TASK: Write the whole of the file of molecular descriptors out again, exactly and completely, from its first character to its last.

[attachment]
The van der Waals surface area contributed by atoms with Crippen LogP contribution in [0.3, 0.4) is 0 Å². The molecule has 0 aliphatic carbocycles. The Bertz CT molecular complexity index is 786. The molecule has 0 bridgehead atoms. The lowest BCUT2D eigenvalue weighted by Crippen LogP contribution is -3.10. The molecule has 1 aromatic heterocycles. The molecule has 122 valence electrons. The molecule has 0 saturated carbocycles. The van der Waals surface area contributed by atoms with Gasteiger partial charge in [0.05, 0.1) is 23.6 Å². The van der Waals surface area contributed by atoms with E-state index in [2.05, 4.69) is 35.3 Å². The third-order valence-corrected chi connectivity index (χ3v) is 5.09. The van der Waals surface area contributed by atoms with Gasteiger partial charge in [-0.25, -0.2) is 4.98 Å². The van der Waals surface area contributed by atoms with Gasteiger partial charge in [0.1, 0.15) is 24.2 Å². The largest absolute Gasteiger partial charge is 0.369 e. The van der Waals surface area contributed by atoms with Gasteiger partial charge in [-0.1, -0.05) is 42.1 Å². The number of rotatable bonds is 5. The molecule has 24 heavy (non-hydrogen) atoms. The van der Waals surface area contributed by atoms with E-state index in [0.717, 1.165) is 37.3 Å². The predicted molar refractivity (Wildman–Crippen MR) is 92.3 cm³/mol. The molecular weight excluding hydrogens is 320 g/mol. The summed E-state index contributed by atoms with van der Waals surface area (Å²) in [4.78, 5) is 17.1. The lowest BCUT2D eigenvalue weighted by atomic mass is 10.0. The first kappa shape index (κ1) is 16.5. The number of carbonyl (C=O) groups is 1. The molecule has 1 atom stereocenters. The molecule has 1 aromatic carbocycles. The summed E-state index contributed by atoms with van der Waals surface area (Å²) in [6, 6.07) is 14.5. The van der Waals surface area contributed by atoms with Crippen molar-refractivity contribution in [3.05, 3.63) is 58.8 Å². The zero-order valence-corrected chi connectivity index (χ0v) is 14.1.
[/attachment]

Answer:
The van der Waals surface area contributed by atoms with Crippen LogP contribution in [0.3, 0.4) is 0 Å². The molecule has 0 aliphatic carbocycles. The Bertz CT molecular complexity index is 786. The molecule has 0 bridgehead atoms. The lowest BCUT2D eigenvalue weighted by Crippen LogP contribution is -3.10. The molecule has 1 aromatic heterocycles. The molecule has 122 valence electrons. The molecule has 0 saturated carbocycles. The van der Waals surface area contributed by atoms with Gasteiger partial charge in [0.05, 0.1) is 23.6 Å². The van der Waals surface area contributed by atoms with E-state index in [2.05, 4.69) is 35.3 Å². The third-order valence-corrected chi connectivity index (χ3v) is 5.09. The van der Waals surface area contributed by atoms with Gasteiger partial charge in [-0.25, -0.2) is 4.98 Å². The van der Waals surface area contributed by atoms with Gasteiger partial charge in [0.1, 0.15) is 24.2 Å². The largest absolute Gasteiger partial charge is 0.369 e. The van der Waals surface area contributed by atoms with Gasteiger partial charge in [-0.1, -0.05) is 42.1 Å². The number of rotatable bonds is 5. The molecule has 24 heavy (non-hydrogen) atoms. The van der Waals surface area contributed by atoms with E-state index in [0.717, 1.165) is 37.3 Å². The predicted molar refractivity (Wildman–Crippen MR) is 92.3 cm³/mol. The molecular weight excluding hydrogens is 320 g/mol. The summed E-state index contributed by atoms with van der Waals surface area (Å²) in [4.78, 5) is 17.1. The lowest BCUT2D eigenvalue weighted by atomic mass is 10.0. The first kappa shape index (κ1) is 16.5. The number of carbonyl (C=O) groups is 1. The molecule has 1 atom stereocenters. The molecule has 1 aromatic carbocycles. The summed E-state index contributed by atoms with van der Waals surface area (Å²) in [6, 6.07) is 14.5. The van der Waals surface area contributed by atoms with Crippen molar-refractivity contribution in [3.05, 3.63) is 58.8 Å². The zero-order valence-corrected chi connectivity index (χ0v) is 14.1.